The formulation can be very easily dispersed in paper printing inks which contain alcohols or ketones as solvents and cellulose ethers or cellulose esters as thickeners.
Instead of Alresat®KM 140, Alresat®KM 118, KM 400 or KM 440 (Reichhold-Albert), Hercules Resin®B 106 (Hercules), Pentalyn®255 or Pentalyn®261 (Hercules) or an SMA resin (ARCO Chemical Company) can be used with comparably good success for the preparation of the grinding auxiliaries. Instead of ammonia, equivalent amounts of ethylamine, morpholine, diethanolamine or dimethylcyclohexylamine can also be used.
Comparably good formulations are also obtained if instead of ethylcellulose, ethylhydroxyethylcellulose, ethanol-soluble acetylcellulose, cellulose acetobutyrate or cellulose acetopropionate is used as the carrier.
If α- or β-copper phthalocyanine is used instead of the pigment used above, comparably good formulations are obtained.
If, during grinding, 1 to 5 parts of isopropylnaphthalenesulphonate, dinaphthylmethanedisulphonate or a condensation product of 16 mols of ethylene oxide with 1 mol of a mixture of oleyl alcohol and stearyl alcohol is added, the stirring-in of the bulky, finely pulverulent pigment is greatly facilitated and the escape of air from the mixture of pigment, grinding auxiliary and aqueous medium is assisted. This measure is quite generally advisable in the case of active ingredients which are difficult to wet and are bulky.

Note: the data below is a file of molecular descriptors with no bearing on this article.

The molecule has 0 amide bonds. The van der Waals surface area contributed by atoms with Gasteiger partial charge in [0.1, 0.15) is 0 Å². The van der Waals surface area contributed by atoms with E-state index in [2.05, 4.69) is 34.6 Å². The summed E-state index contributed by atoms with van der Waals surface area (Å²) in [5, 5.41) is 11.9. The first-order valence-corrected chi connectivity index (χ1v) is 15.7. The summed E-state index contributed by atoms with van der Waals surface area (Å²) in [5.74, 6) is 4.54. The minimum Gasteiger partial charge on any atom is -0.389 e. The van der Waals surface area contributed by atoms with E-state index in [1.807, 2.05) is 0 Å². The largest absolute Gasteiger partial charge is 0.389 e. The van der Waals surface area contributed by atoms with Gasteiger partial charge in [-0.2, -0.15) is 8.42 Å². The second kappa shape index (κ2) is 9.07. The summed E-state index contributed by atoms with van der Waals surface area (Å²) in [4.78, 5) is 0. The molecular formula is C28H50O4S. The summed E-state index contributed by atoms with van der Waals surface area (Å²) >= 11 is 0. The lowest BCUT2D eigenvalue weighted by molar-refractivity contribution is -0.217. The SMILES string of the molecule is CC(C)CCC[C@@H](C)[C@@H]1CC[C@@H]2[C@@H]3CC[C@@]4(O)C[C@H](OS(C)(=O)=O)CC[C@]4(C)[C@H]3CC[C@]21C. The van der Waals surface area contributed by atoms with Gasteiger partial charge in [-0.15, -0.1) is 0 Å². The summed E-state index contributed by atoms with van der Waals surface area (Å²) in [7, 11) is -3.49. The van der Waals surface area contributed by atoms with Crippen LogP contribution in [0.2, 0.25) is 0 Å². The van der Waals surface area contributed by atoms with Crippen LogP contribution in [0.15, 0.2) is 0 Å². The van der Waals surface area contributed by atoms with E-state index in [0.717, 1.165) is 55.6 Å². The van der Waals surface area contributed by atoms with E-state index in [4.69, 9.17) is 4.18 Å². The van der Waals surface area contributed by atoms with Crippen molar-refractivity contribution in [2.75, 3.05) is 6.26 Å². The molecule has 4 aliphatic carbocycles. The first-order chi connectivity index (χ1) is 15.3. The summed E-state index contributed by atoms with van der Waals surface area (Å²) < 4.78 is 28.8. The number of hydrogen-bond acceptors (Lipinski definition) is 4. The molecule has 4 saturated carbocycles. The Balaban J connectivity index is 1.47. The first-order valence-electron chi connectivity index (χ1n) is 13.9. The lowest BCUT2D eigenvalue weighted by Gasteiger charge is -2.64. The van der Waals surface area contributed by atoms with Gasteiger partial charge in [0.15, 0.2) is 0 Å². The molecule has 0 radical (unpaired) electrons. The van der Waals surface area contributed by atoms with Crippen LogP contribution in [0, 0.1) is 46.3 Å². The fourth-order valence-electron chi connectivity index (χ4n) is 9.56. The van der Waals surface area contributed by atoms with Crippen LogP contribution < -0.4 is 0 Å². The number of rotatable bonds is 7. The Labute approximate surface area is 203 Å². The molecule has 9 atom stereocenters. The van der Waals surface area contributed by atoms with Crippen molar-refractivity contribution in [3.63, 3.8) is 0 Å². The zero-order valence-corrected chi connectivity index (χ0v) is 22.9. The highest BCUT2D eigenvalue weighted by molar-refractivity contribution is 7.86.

30 parts of carbon black (Printex®A/G from Degussa) are slowly introduced into 70 parts of a 5% strength ammoniacal solution of a maleate resin (Hercules Resin® B 106) and milled with 200 parts of glass balls until the particle size is 1 μm or less. Thereafter the grinding bodies are removed, the mixture is covered with a dispersion of 20 parts of polyacrylonitrile powder in 80 parts of 4-methoxy-4-methyl-2-pentanone, the batch is stirred vigorously until completely mixed and is then diluted slowly with water until the formulation disintegrates into fine granules, these are allowed to sediment, the supernatant aqueous phase is decanted, the remainder is topped up with fresh water and left to stand for some time, and the formulation is filtered off, washed and dried.
The formulation obtained is very suitable for the mass colouring of polyacrylonitrile from a dispersion in dimethylformamide.
Instead of 4-methoxy-4-methyl-2-pentanone, methyl ethyl ketone, acetonylacetone or cyclohexanone can also be used as the organic solvent.
If instead of polyacrylontrile powder, a polyethylene, polypropylene, polyamide or polyethylene terephthalate powder is used as the carrier and in other respects the procedure described is followed, formulations are obtained which are very suitable for the mass colouring of fibres of the resins used as carriers.
Instead of the abovementioned carbon black pigment, it is also possible to use other carbon black pigments, such as Printex®300 (Degussa), Philblack 0 or Raven 1200. Pigment Brown 2R gives a very good brown formulation, flavanthrone gives a very good yellow formulation and Cromophthalscharlach®R (Ciba-Geigy) gives a very good red formulation, the formulations having very good dispersibility and high tinctorial strength, brilliance and transparency.